Brave Men Who Blazed the Trail in Kentucky; BILLY KENNEDY Has Been to Kentucky, Travelling along the Wilderness Road Via the Cumberland Gap - in Pursuit of 18th Century Ulster-Scots Who Pioneered This "Dark and Bloody Land"
Kennedy, Billy, The News Letter (Belfast, Northern Ireland)
ULSTER families were in the vanguard of the first flow of pioneer settlers who took the wagon road to Kentucky in the last three decades of the 18th century.
With English frontiersman Daniel Boone, these hardy folk moved along the Wilderness Road, via the Ohio River and over the Cumberland Gap to a region many considered too dangerous to encounter.
By the late 1780s, the population flow towards Kentucky moved at a rate of 10,000 a year - made up of English, Ulster-Scots, Scottish Highlanders, Welsh, German Lutherans and French Huguenots. The immigrant stream increased to a flood, with some arriving by boat down the Ohio River from Pittsburgh. Most, however, took the safer overland route.
In 1763, a proclamation by King George III restricted white settlements to the eastern slopes of the Appalachian Mountains, but the settlers' determination to move westwards was overwhelming and, by 1768, land negotiations were started with Indian tribes.
Kentucky was a land of mystery to the mid-18th century settlers. For several centuries, it was a battleground for territorial conflict between the Cherokee, Iroquois and Shawnee Indians and, because of the stand-offs between the tribes, early white explorers experienced little resistance.
Long hunter Gabriel Arthur was the first white man to view the region, known to the Iroquois Indians as Ken-ta-ke, meaning "Prairie" or "Meadow Land". Arthur made the trip with a party of friendly Cherokees in 1674.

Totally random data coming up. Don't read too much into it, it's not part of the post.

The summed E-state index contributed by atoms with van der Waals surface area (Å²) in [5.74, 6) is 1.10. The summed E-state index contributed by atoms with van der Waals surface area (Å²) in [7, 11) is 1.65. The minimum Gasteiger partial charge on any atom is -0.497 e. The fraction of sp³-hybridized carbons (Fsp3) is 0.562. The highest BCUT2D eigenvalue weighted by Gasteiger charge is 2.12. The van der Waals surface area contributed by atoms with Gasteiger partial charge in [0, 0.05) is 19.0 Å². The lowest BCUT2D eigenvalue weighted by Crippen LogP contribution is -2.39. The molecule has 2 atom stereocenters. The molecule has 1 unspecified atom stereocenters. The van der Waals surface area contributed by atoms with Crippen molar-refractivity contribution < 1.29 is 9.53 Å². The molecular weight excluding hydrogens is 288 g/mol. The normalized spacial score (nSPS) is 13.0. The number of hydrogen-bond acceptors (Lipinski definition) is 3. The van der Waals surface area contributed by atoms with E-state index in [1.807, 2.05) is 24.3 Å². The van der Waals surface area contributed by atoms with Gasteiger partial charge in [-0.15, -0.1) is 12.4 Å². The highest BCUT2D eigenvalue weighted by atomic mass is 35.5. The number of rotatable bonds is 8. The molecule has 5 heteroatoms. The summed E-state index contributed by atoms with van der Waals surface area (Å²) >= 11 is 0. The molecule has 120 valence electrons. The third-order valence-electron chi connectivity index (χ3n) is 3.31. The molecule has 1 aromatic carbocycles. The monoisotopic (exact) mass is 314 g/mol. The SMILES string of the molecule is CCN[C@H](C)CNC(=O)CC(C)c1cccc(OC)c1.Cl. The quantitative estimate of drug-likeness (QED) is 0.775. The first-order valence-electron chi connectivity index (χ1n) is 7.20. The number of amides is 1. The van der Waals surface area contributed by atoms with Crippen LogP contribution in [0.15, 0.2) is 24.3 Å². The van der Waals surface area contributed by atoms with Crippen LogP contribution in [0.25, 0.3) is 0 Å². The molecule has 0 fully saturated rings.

The early years of pioneering life in Kentucky were marred by bitter conflict between white settlers and native Indian tribes over land and territorial rights.
In 1768, Cherokee chief Dragging Canoe gave a grim warning to land speculators who came to buy his tribal acres. He said: "We have given you a fine land, brother, but you will find it under a cloud - a dark and bloody ground." Subsequent events confirmed the murderous intent of his words.
Daniel Boone first sighted the Cumberland Gap in 1769, after leaving his North Carolina farm with five hunting and scouting companions. They marvelled at "the eminence and beautiful level of Kentucke - a fertile land of cane and clover." It was a region with an abundance of game - "hundreds of acres principally covered by Buffelowes."
After several trips through the Gap, Boone and 30 long hunters returned in 1773 and with their axes they felled a road through the forest. Kentucky, Tennessee and Ohio was opened up by virtue of Boone's "Wilderness Road" and, for this engineering feat, Boone was given 2,000 acres of land and each of his 30 workers received small tracts.
For centuries Indians used the Cumberland Gap as the "Warrior's Path" from the Potomac River down the south side of the Appalachians to the hunting grounds of Kentucky, Ohio and Tennessee.
From the early 19th century the Gap was used for transportation and commerce from east to west and today it acts as a link between Tennessee, Kentucky and Virginia. During the American Civil War the Union Army used the 1675- feet high and half-a-mile wide Gap - known as "the keystone of the Confederacy" - as the route to Tennessee.
The Gap was a high-risk passage for the 18th century settlers, with danger of attacks from Cherokee and Shawnee Indian tribes and from white renegades and marauders. …